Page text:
Of course, “anybody” can do woodworking as well, it takes a lot of practice to pass something off as presentable. Just like most of these counters, with their preformed sinks and rounded fronts and perfectly simulated woodgrain probably weren’t done on the first try. But someone with some patience and the willingness to take more than one shot at it could probably handle a small bathroom counter.
But either way, just because granite might give way to the next big thing someday is no reason for the OP to chuck it now and jump on the next fad. That’s like suggesting the I replace my stainless steel appliances the next time I pull them away from the wall to paint since they’ll most likely be out of style in 15 years.
The granite contractor freed it from the cabinets, then about 4 guys with great care put a 3/4 sheet of plywood underneath. Then they strapped that in with about 8 tight band straps. Once that was done they took it out the sliding door level and placed it on a prepared support. The job proceeded and once the new cabinets were in the old countertop was put back in place. Only minor adjustments needed to the cabinet alignment.
Never once did the countertop change from the horizontal plane. Per the Granite guy doing it he said that is the trick.
I never did ask him his success rate, but that one worked.
Can’t speak to the original question but: if the countertop can’t be reused (e.g. breaks at the sink cutout), can you find another use for the granite? Have it trimmed to act as a tabletop or serving cart or something? Or, if you redo the main granite, is there another area of cabinetry that is physically somewhat removed from the main counter, where the slight differences wouldn’t be so unsightly?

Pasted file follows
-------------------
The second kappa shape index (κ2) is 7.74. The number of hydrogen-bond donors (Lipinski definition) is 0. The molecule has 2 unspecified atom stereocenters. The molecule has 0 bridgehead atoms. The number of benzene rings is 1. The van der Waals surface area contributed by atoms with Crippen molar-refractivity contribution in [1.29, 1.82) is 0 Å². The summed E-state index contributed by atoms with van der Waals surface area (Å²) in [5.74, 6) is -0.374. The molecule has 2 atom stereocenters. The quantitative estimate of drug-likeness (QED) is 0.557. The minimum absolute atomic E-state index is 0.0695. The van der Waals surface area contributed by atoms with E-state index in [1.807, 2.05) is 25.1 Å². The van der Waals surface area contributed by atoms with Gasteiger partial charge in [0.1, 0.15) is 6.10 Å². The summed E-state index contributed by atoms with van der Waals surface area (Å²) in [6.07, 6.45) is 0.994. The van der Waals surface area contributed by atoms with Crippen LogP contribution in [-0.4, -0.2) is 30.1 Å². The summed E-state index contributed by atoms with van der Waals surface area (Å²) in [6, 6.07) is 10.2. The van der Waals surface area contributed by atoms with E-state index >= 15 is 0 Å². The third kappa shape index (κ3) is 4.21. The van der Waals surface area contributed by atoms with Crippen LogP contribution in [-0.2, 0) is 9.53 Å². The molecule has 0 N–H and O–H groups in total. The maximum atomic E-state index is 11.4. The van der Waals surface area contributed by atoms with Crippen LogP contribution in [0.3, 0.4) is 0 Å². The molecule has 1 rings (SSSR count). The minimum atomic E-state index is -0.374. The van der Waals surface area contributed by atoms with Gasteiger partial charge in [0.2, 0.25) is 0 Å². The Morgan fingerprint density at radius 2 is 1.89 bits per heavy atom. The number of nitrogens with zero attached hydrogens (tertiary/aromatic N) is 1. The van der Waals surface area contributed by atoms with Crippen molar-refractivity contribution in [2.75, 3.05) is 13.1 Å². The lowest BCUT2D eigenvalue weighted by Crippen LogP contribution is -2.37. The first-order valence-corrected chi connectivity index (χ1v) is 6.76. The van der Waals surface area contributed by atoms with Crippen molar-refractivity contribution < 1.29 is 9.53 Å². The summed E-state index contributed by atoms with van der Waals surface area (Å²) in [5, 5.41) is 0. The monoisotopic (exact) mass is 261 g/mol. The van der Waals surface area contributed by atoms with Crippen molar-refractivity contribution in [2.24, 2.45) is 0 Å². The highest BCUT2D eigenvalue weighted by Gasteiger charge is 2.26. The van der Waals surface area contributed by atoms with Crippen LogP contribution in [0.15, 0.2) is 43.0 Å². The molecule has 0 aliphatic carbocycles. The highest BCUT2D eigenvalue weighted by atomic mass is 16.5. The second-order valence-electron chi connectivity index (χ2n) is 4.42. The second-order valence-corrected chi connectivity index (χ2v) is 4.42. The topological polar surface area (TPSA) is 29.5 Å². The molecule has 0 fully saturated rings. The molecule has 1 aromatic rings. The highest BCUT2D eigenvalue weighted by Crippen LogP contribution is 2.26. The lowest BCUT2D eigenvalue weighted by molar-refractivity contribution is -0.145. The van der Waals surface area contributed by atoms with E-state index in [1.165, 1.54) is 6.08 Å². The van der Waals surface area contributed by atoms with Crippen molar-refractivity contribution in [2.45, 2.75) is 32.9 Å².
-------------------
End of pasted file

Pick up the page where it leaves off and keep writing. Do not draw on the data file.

I mean, I assume it’s something reasonably attractive that you don’t mind having around.
It was an ongoing discussion we had at my house. Spouse feared the counters would have to be removed if we wanted to replace flooring, i was confident the cabs could be removed and a supporting sturcture left in place to retain the countertops. The laminate floors went underneath the cabinets and were topped by granite counters and full backsplash. The laminate floors got trashed by a leaking fridge line. Insurance company sprang into motion and their hired guns quickly showed up and proceeded to remove cabinets. They left the countertops in place supported by 2x4’s. We had an epoxy floor poured and the cabinet makers came back and put in refinished or new cabinets. Only issue was floor was now thinnner than the laminate floor so they need to shim or something to make ends meet so to speak.
But the countertops stayed in place, the cabinets were removed and or destroyed upon removal and new cabinets were installed underneath the counter tops.
WHew! I knew it could be done! They hired guns said no problem we do this a the time!
I’ve done that (been the demo/dry out/repair guy the insurance calls) and I’ve dealt with granite counters both ways, remove completely or leave in place supported by 2x4 studs with the cabinets removed. Much prefer the leave in place method, less stressful.